bill-callahan_dsc_9655-1024x681Bill Callahan in The Olympia Theatre, Dublin on February 2nd 2013

It’s a beautiful building really, The Olympia, and its setting is one that is often remarked upon by visiting performers. “Does this place mean a lot to you guys?” asks Bill Callahan during tonight’s set, to a murmur in the affirmative from the all-seated venue. The building’s history is queried by the singer, and the lack of crowd knowledge as to the ins and outs of its lifespan leads to the revelation by Callahan that “James Joyce built it.” Tonight is Joyce’s birthday – that much is certainly true – and what better way to celebrate it than in the venue he built, with those distinctive gravelled tones of Callahan rolling over the pews.

Vocal tones of a different hue lead us into tonight’s gig, as Cath and Phil Tyler take us through a vocally-oriented acoustic set. Cath stands, feet planted apart, to open acapella and Phil joins with some gentle folk picking on Fisherman’s Girl. They alternate lead vocals, with Phil laying down his guitar for Queen Sally to let their earthy timbres intertwine. A bit of awkward banter breaks the silence after a time, and the crowd are invited to join in on The Knife’s saucy “Lay a leg over me” refrains. There is a certain rough-around-the-edges charm to their re-imaginings of traditional folk songs, and particularly to Cath’s voice, whether on bawdy balladry or intimate lament. On top of it all, it’s a fine thing to hear not one but two funeral songs of a Sunday, with their take on The Unquiet Grave linking nicely to Smog’s Dress Sexy At My Funeral early in the headliner’s set.

Callahan stands at the rear of a four-piece arrangement, his colleagues seated on either side of him, to begin a set heavy with material from last year’s ‘Dream River’ album. The night’s first real cheer of recognition comes for the double-hitter of Jim Cain and the aforementioned Smog track, with its keening lead guitar lines. With an economical but effective percussion set-up and the accompaniment of bass and electric guitar, the songs here take on a whole new texture as the quartet breathe an expansive air into the new material in a live setting.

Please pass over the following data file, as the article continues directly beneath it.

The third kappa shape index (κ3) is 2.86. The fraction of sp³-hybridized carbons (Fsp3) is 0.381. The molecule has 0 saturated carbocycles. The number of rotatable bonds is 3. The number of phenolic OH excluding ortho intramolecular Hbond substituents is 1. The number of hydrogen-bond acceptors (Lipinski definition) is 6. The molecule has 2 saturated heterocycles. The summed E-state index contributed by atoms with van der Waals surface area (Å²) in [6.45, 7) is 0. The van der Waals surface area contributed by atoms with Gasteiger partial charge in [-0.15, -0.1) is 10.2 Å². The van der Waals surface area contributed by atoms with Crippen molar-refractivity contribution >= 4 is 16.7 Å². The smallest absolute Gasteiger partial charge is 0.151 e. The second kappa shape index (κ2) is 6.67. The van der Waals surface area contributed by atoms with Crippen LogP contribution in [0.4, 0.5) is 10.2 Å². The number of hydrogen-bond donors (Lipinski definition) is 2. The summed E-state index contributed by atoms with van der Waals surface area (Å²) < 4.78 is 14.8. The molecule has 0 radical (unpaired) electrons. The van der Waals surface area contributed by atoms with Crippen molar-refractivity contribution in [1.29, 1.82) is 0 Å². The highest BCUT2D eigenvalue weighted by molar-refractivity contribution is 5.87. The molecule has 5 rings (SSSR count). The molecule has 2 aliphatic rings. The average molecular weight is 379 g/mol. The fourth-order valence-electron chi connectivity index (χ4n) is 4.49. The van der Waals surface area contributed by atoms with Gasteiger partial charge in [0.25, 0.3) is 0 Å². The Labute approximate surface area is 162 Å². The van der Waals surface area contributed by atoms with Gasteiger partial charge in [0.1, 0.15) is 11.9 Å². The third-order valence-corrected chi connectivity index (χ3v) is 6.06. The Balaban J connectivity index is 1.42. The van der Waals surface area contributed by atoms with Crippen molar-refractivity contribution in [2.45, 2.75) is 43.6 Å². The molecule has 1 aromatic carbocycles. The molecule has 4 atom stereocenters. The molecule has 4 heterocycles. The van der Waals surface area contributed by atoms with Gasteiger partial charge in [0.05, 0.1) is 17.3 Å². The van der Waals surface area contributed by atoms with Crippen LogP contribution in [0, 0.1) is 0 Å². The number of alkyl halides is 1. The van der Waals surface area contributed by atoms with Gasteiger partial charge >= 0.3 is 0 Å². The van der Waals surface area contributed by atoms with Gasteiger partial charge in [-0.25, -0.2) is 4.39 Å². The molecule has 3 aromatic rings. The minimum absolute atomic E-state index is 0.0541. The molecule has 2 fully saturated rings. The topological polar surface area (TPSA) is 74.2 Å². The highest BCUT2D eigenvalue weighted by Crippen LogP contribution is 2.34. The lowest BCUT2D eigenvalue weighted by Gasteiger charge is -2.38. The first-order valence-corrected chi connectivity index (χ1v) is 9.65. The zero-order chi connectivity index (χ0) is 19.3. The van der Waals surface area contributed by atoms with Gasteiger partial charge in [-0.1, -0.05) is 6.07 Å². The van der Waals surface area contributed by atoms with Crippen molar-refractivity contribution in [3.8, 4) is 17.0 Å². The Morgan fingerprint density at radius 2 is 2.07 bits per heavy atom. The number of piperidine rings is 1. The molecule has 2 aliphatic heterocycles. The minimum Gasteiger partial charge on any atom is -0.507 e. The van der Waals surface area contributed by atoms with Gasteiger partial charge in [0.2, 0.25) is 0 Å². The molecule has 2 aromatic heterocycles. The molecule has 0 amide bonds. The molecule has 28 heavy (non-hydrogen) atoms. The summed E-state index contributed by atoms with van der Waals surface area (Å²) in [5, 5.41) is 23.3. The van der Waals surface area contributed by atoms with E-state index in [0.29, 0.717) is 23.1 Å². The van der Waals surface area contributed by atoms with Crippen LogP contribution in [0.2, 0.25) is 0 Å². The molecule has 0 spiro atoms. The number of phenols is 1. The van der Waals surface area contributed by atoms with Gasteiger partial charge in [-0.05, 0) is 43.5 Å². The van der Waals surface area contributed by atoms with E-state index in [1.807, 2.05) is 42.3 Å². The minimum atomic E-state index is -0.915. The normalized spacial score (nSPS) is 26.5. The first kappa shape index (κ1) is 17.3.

Callahan’s rich, unique vocal will always be the sonic that stands apart from everything else that’s going on, but tonight it’s the lead guitar from his seated bandmate, flowing and whining through each number, that knits this set together. Drover sporadically segues into segmented squalls of feedback before reverting to form, and One Fine Morning similarly sees Callahan indulge in experimental free-form guitar interludes, breaking into the song’s structure. America! too extends its reach, completing the lengthy mid-set ‘Apocalypse’ trilogy as Callahan takes a seat with the rest of the band to drive it onward.

Do you feel comfortable in a classy joint like this?” asks Callahan, coming out for an encore after a chorus of stamping feet, then gently beginning Rock Bottom Riser. The floor is opened up to audience requests for the night’s final song, and a torrent of varying suggestions are thrown towards the stage; Too Many Birds rounds things off, one final flight in a spellbinding night that fluidly moved from one perfect, understated moment to the next.